UCAN: Philippine Catholic bishops firm on endorsing values, not election candidates
MANILA, Philippines (UCAN) – The Catholic Bishops' Conference of the Philippines (CBCP) has confirmed that bishops will not endorse candidates for the May 14 elections. The leader of the country's largest Catholic charismatic community had proposed they make endorsements.
Archbishop Antonio Ledesma of Cagayan de Oro, vice president of the conference, spoke with reporters in Manila on March 15 after CBCP Permanent Council members met that day. He stressed that as church leaders they will not back particular candidates, but only provide "moral guidance to the faithful" to help them choose the right ones.
"That (choosing candidates) should be left to the wisdom and conscience of the mature Christian voter," Jesuit Archbishop Ledesma said, adding that voters "should not just be asked to follow ... their religious leaders."
The prelate pointed out that "as religious leaders, we should also continue to advocate the moral principles to help enlighten voters in their choice of candidates." This way, he explained, "we could also show our support for particular platforms of government espoused by particular political parties if these are in line with gospel values."
Mariano "Brother Mike" Velarde, founding elder of the El Shaddai Catholic charismatic movement, called on March 10 for the bishops to endorse senatorial candidates in the coming election.
Speaking before a crowd that filled Amvel Business Park in Paranaque City, south of Manila, for the group's weekly prayer meeting, he asked Catholic Church leaders to suggest senatorial candidates the people could choose from in the coming elections.
That same day, the Philippine Daily Inquirer reported Velarde as asking the CBCP to endorse up to 18 candidates for the 12 Senate seats that are being contested.
The national newspaper quoted him as saying the principle of separation of church and State does not apply during election time, when church leaders should participate actively "not just in setting guidelines but also in guiding the flock on who the right candidates are."
CBCP president Archbishop Angel Lagdameo of Jaro released a statement three days later explaining that the CBCP wants candidates to make "a genuine covenant with the electorate," and not feel indebted to the bishops. The prelate said voters are expected to "discern, discuss and personally decide for whom to vote."
In his view, "To dictate on them for whom to vote is as bad as buying their votes." He said the CBCP believes the "wisdom of the people" can be trusted, as long as their judgment is not "violated or adulterated by guns, goons and gold."
Archbishop Ledesma told reporters that bishops at the CBCP Permanent Council meeting said they could support political parties in their dioceses that represent sectors rather than localities and whose platforms are "in tune with gospel values." He said bishops mentioned Ang Kapatiran party (alliance of the common good) as an example.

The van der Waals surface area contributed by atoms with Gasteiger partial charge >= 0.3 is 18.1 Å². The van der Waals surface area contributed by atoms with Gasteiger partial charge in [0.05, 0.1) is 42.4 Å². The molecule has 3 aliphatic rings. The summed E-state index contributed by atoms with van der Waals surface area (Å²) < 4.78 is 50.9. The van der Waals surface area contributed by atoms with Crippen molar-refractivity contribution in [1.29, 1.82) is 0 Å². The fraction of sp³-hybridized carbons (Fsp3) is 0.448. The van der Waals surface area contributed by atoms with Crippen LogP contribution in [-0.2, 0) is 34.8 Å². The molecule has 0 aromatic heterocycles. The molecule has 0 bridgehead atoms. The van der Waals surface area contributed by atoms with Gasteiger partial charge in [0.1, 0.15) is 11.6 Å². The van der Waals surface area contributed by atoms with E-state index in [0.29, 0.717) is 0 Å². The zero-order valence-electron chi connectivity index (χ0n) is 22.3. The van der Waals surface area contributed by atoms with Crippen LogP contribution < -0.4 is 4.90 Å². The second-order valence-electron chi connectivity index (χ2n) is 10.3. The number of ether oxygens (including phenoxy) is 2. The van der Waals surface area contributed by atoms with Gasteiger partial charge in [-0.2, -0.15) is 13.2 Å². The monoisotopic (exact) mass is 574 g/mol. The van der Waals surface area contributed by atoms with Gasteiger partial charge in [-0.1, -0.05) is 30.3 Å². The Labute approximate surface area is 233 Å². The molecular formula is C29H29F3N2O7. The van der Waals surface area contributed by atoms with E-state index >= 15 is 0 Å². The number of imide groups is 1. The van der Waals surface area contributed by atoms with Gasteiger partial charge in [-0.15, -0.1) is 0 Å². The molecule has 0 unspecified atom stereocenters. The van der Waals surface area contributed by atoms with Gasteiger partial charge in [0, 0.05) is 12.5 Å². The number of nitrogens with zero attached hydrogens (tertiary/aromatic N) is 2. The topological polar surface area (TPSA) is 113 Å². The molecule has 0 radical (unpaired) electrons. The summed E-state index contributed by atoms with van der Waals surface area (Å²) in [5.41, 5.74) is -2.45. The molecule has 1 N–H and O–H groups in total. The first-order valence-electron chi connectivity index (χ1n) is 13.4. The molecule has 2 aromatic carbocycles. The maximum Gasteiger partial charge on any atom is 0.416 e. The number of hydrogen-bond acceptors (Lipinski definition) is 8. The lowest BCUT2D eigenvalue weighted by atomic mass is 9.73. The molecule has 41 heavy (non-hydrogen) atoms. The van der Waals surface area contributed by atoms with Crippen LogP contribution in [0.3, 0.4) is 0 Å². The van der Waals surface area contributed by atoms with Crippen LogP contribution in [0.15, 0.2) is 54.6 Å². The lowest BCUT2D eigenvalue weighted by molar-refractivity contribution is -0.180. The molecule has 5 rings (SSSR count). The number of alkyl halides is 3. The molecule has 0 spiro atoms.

The party's Web site (angkapatiran.org) says the national political party, founded on the ideology of the common good, is based on belief in God, respect for life and human dignity, strengthening of family, community participation, basic rights and responsibilities, a preferential option for the poor and vulnerable, and the dignity of work. Its members say they are committed to work for workers' rights, to care for nature as God's creation, and to promote peace and active nonviolence.
El Shaddai spokesman Melquiades Robles told UCA News on March 15 that Velarde is considering whether to announce the names of candidates he will support, even as he characterized Velarde's plans as "fluid."
He acknowledged that Velarde is campaigning for the Buhay Hayaan Yumabong (allow life to flourish) party-list organization, which has his son, Rene Velarde, among its nominees for seats in the House of Representatives.
Robles also said that Velarde will support senators whose platforms match that of the Buhay party-list organization, saying the candidate must be "brave, unwavering in principles, honest, have the ability to craft laws and (be) Yahweh-centered or God-fearing."
The charismatic group Velarde founded in 1984 is currently the largest in the country. It claims more than 5 million members, not just in the Philippines but also in Australia, Canada, Hong Kong, Taiwan and the United States.
Philippine citizens abroad who are at least 18 years of age on Election Day may vote for president, vice president, senators and House representatives, provided the voter is not otherwise disqualified by law.
In Manila, Romel Gerali, an economics student at the pontifical University of Santo Tomas, will be voting for the second time in May. He told UCA News on March 16 that he looks to bishops to fulfill their "moral responsibility" in providing "standards" to guide Catholics in voting. Catholics comprise an estimated 81 percent of the Philippines' 80 million people.
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